Globalisation propagates trafficking, organ trade: studyMay 26th, 2008 - 3:55 pm ICT by admin
Washington, May 26 (IANS) Globalisation may have wrought many positive changes in our lives, but it has also helped propagate evils like trafficking and organ trade, according to a new study. Some of the world’s most disadvantaged people, lured by the dazzle of dollars and a lavish lifestyle, fall prey to traffickers who divest them of their entire savings and send them across international borders with fake documents, the study found.
They often leave their families behind, hoping to send money home, but find themselves ensnared in a lowly job with poor pay and poorer accommodation, on the lookout for the shadow of immigration officials over their shoulders.
The study, by US researchers, suggested there has been a widespread assumption that globalisation can only have a positive impact on individuals and societies around the world.
But researchers Patriya Tansuhaj and Jim McCullough have dismissed this worldview as far too simplistic and unrealistic - one that ignores the flip side of international business to the detriment of legality and ethics.
They suggest that international human trade is essentially the dark side of international business. It is a problem largely ignored by the business research community.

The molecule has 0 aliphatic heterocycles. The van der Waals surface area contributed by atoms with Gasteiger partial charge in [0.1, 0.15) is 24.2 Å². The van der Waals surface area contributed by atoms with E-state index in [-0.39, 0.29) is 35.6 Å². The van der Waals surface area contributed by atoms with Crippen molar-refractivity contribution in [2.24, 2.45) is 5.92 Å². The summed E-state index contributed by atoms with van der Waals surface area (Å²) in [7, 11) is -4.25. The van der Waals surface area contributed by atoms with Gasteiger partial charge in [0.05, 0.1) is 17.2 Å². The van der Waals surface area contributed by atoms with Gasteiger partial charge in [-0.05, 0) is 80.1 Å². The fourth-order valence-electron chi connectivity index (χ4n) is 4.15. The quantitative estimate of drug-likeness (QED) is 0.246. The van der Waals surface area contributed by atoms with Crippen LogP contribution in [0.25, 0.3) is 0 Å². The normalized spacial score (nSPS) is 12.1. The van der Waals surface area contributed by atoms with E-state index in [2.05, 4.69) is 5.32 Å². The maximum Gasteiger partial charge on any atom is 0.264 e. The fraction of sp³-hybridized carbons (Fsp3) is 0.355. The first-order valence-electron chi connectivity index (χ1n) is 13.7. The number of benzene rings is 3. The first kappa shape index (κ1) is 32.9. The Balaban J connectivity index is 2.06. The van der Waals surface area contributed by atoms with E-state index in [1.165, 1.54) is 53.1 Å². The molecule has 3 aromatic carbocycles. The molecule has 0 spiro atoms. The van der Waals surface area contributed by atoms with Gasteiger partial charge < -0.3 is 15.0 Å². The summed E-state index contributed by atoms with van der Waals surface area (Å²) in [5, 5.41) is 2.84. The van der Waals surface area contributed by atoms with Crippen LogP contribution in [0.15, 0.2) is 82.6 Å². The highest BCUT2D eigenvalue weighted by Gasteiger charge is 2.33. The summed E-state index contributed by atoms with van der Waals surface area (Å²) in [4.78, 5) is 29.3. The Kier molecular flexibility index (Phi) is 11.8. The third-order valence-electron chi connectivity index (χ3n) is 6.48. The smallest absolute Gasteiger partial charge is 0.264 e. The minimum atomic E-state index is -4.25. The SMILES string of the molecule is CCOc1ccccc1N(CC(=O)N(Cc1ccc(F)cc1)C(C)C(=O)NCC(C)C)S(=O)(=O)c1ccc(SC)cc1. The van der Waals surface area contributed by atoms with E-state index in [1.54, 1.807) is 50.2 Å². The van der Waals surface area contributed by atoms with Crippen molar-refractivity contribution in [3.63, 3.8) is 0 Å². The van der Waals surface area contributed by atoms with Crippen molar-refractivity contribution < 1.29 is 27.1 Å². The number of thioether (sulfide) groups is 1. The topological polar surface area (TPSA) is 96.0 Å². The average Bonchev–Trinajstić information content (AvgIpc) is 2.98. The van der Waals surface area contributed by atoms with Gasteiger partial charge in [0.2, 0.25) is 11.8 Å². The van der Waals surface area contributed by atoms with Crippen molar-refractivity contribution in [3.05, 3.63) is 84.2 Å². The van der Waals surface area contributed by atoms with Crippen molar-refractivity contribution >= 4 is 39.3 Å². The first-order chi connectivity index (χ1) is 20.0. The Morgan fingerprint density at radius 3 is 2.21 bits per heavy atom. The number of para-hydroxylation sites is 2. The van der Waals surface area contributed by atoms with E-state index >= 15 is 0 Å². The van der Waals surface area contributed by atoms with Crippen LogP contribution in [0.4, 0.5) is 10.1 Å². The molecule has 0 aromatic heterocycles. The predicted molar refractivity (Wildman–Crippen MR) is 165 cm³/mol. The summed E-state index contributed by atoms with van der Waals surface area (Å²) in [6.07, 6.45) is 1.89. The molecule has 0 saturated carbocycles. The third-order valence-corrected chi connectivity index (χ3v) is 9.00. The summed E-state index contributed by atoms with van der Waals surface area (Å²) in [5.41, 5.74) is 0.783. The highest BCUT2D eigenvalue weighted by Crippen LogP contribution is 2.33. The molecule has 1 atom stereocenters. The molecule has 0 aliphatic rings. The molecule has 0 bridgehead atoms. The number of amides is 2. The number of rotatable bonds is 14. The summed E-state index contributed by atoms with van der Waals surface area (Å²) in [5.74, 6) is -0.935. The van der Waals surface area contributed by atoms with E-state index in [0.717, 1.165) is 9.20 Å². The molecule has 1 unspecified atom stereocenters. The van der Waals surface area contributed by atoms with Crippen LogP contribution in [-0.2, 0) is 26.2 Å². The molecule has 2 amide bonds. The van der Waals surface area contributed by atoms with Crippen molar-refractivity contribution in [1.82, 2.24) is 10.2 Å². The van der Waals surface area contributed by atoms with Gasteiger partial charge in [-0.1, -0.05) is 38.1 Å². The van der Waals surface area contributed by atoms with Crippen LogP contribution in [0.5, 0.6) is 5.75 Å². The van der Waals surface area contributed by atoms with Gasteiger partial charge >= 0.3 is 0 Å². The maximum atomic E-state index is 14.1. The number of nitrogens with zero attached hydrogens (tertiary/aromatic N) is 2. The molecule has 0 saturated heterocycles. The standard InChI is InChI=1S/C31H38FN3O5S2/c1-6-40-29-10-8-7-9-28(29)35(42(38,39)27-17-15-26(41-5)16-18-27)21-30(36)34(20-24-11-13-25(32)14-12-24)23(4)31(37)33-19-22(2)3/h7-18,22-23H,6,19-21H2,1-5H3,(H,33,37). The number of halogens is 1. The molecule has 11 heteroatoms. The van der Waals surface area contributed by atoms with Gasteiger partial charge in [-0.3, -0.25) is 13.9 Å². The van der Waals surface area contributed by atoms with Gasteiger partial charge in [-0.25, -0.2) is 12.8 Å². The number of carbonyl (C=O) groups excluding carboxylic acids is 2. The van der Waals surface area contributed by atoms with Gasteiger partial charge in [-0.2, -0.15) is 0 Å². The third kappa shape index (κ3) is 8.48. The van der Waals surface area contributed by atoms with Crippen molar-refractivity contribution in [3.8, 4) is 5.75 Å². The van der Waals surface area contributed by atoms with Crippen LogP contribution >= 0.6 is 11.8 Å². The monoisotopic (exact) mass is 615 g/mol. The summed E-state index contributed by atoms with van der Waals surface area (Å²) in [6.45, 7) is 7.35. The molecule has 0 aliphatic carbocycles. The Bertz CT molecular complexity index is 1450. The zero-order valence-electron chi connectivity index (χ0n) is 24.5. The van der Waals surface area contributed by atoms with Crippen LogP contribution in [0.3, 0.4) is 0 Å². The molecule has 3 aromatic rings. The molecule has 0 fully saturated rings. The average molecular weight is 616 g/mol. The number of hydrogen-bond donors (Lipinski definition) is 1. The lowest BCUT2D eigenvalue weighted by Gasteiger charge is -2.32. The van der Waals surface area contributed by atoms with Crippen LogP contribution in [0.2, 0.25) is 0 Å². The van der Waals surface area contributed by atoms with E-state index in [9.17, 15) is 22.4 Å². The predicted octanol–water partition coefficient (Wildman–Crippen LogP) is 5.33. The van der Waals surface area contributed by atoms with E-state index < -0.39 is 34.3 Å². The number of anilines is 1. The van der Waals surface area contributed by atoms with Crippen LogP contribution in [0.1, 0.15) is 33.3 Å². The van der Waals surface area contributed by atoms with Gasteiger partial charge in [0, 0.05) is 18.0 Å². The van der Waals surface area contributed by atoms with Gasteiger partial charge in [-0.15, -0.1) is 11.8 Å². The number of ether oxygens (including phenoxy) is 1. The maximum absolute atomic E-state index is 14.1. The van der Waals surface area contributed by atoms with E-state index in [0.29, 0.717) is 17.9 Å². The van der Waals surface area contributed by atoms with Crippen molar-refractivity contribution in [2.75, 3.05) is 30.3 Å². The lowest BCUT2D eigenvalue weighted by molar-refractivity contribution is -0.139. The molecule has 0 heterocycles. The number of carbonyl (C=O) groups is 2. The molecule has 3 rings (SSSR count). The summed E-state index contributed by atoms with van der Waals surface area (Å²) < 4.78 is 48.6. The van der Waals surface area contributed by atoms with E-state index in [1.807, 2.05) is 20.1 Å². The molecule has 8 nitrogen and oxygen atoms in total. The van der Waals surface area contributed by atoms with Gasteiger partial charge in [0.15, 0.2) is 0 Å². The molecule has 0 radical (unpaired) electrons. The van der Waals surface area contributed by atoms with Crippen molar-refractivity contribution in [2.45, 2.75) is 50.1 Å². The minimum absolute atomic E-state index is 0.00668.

Tansuhaj and McCullough emphasise that trade in human beings is not restricted to individuals trafficked illegally across borders, but involves the sale of body parts and, increasingly, a virtual trade in pornographic images, often elicited under duress.
“International business academicians can no longer leave the understanding of this phenomenon in the hands of political scientists, sociologists and anthropologists,” they asserted.
They cite the example of young Laotians looking West across the Mekong River to Thailand and dreaming of an escape that will give them and their loved ones a new life outside the poverty trap.
Illegal crossings facilitated by criminals who trade in people is common here and across borders in the Americas, Asia, Africa, and Europe.
Findings of the study have appeared in the latest issue of the Journal of Global Business Advancement.
Tags: business research, duress, fake documents, fall prey, flip side, illegal crossings, immigration officials, international borders, jim mccullough, laotians, lavish lifestyle, mekong river, organ trade, political scientists, pornographic images, positive changes, poverty trap, sociologists, traffickers, virtual trade